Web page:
State Business Tax Burdens Announced

Where does your state rank?

The tax climate for businesses varies dramatically depending on the state in which the business resides. State business environments are constantly shifting as some states readily enact changes made at the federal level, while others do not.

Each year the non-profit Tax Foundation organization announces a ranking of tax burdens for businesses. The results of their 2014 ranking are noted here.

2014 State Business Tax Climate Index

Some Observations

The 10 best states in this year’s Index:

The 10 worst business tax burden states:

  • Wyoming
  • South Dakota
  • Nevada
  • Alaska
  • Florida
  • Washington
  • Montana
  • New Hampshire
  • Utah
  • Indiana
  1. Maryland
  2. Connecticut
  3. Wisconsin
  4. North Carolina
  5. Vermont
  6. Rhode Island
  7. Minnesota
  8. California
  9. New Jersey
  10. New York

Most of the above states are favorable for businesses because they lack one of the common tax revenue types. Some states lack corporate taxes while others have no sales tax or individual income taxes. Indiana is unique in that is has all the major tax classifications but they are just lower rates than most other states.

The common themes within these non-friendly business states are high tax rates with complex tax code. Minnesota stands out here as recently enacted tax changes will impact the cost of doing business within the confines of this state.

Want to learn more? The full study is available at

Student Loan Programs Get a Fix

Creative Summer JobsAs students head off to college, one bill recently signed in Washington D.C. makes federal student loan interest rates a bit more predictable.

With over $1 trillion in student loan debt, the cost of student borrowing is quickly becoming a major economic issue in the United States. The rates for many popular government sponsored loan programs doubled on July 1st from 3.4% to 6.8%. Since some 18 million loans could be affected by this change, Congress determined it was necessary to address the scheduled change.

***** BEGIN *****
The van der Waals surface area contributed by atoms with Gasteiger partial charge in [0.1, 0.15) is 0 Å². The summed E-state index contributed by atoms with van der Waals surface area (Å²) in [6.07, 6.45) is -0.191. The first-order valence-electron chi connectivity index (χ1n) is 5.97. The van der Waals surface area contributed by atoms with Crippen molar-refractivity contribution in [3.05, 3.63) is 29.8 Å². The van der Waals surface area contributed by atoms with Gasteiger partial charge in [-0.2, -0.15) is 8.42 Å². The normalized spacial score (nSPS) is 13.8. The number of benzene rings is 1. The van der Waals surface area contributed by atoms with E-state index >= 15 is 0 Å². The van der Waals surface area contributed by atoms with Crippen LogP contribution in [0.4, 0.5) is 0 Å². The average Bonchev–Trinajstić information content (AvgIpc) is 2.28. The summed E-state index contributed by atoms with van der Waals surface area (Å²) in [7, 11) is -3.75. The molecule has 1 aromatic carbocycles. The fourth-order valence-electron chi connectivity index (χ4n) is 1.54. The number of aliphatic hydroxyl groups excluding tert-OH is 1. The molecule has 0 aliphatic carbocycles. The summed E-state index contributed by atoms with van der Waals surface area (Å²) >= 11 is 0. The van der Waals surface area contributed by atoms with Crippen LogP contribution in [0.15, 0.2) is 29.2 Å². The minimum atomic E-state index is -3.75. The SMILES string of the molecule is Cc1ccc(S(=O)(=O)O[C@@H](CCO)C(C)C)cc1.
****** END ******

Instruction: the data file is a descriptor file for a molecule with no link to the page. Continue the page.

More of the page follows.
Under the recently passed legislation, the rates for these loans will now be set against a market rate formula with a cap on the highest possible rate. The hope is that by making the rate a formula, it removes politics from the process and allows families and students to better plan their costs. Specifically, interest rates will be set annually with the rate linked to the 10-year Treasury note rate. The rates will be as follows:

Fall 2013 rates Maximum Rate Cap
undergraduate 3.9% 8.25%
graduate 5.4% 9.50%
parents 6.4% 10.50%

With the passage of this law, approximately 11 million loans will see an average interest savings of $1,500 according to the White House.

While the legislation provides some certainty in student loan rates, there are already rumblings that future legislation is forthcoming. So stay tuned.